Talk to outline how ‘real-time’ transfer of patients’ vital signs to hospitals can save lives

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Dr. Syed Misbahuddin

Dr. Syed Misbahuddin

 

Research that delves into how vital signs of patients in critical condition can be transferred from ambulances to a hospital and physicians in “real-time” will presented in the next Department of Computer and Information Sciences monthly lecture.

Dr. Syed Misbahuddin, of Seneca Polytechnic, Toronto, Canada, will explain how this means of communication would significantly improve the chances of saving lives in his talk, “IoT-Based (Internet of Things) Ambulatory Vital Signs Data Transfer System.”

The presentation, free and open to the public, will be held on Thursday, Nov. 30, at 3:30 p.m., in Science Center Room 110. Refreshments will be served.

In life-threatening situations and other emergencies, patients are generally transported to hospitals in ambulances. The health conditions of these on-board patients can become critically important if they are not evaluated and treated in time, Dr. Misbahuddin said.

“Chances of saving lives can increase significantly if patients’ vital signs inside an ambulance or on-site triage area are transferred to a hospital in real time. If the ambulances are linked to target hospitals, then the physicians in emergency rooms can monitor on-board patients’ vital signs and issue instructions to paramedics to stabilize patients’ medical conditions before they reach the assigned hospitals,” Misbahuddin explained.

Transferred vital sign data may also be archived for medical records.

Research conducted by Misbahuddin proposes the use of an IoT-based low-cost solution to monitor, archive, analyze and tag the vital sign data of multiple patients and transfer that data to the remote hospital in real time. As a proof of the concept, the functionality of the proposed system was validated by developing a prototype model utilizing an IoT-enabled medical sensor board and a Linux server mimicking the remote hospital server.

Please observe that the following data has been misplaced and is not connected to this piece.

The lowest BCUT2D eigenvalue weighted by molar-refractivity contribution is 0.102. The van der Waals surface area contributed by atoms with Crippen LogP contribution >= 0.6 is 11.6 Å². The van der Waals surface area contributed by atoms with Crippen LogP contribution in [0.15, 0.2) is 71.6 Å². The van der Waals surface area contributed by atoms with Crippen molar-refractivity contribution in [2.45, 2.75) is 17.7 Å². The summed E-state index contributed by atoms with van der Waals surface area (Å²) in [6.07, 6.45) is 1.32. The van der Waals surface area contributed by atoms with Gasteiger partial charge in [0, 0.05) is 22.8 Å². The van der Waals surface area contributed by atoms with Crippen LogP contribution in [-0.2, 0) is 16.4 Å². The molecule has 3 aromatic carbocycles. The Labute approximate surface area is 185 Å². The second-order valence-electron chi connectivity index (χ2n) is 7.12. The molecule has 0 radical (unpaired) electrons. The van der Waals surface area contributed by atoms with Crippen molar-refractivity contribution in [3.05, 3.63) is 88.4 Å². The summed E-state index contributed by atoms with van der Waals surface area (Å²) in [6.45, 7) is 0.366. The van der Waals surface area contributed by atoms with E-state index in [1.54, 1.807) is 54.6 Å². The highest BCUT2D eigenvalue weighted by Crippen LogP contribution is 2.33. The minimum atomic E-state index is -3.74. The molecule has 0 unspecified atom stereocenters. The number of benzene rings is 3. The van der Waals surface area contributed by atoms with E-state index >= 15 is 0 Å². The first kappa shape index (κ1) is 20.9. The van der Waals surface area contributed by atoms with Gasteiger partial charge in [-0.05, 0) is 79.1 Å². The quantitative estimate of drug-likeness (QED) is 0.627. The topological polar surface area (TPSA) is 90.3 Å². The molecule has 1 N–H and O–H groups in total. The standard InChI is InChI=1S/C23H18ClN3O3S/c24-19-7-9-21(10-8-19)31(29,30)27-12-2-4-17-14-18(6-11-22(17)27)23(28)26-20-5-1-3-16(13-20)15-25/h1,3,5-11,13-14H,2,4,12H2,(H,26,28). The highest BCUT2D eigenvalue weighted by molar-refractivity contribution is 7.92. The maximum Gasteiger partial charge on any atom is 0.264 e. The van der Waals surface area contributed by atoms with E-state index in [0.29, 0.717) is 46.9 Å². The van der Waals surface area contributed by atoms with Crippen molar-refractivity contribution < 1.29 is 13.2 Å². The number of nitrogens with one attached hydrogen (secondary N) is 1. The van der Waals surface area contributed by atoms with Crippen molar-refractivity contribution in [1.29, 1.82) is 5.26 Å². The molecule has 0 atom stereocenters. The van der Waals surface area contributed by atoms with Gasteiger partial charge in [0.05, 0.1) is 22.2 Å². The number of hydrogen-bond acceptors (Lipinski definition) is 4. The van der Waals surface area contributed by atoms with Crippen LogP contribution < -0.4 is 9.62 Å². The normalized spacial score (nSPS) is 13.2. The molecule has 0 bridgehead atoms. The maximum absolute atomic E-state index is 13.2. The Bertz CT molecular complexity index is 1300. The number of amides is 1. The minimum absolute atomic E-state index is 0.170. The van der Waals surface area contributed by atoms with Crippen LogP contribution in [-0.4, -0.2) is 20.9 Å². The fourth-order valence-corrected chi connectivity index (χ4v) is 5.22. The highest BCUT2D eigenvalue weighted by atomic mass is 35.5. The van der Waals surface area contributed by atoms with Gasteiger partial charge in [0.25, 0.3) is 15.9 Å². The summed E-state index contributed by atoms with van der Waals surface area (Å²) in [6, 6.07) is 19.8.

Misbahuddin, a professor of Software Development and Data Science, has a doctoral degree in Electrical and Computer Engineering from the University of Detroit Mercy, a M.S. in Electrical and Computer Engineering from Kin Fahd University of Petroleum and Minerals, Dhahran, Saudi Arabia, and a B.E. in Electronics from Dawood College of Engineering and Technology Karachi, Pakistan.

His writing has appeared in over 20 research publications and international journals and he has refereed conference proceedings. His extensive teaching and research experience is in computer engineering, with a focus on digital systems. Misbahuddin’s research interests are in embedded systems and Internet of Things (IoT) applications in health sciences and parallel and distributed computing.

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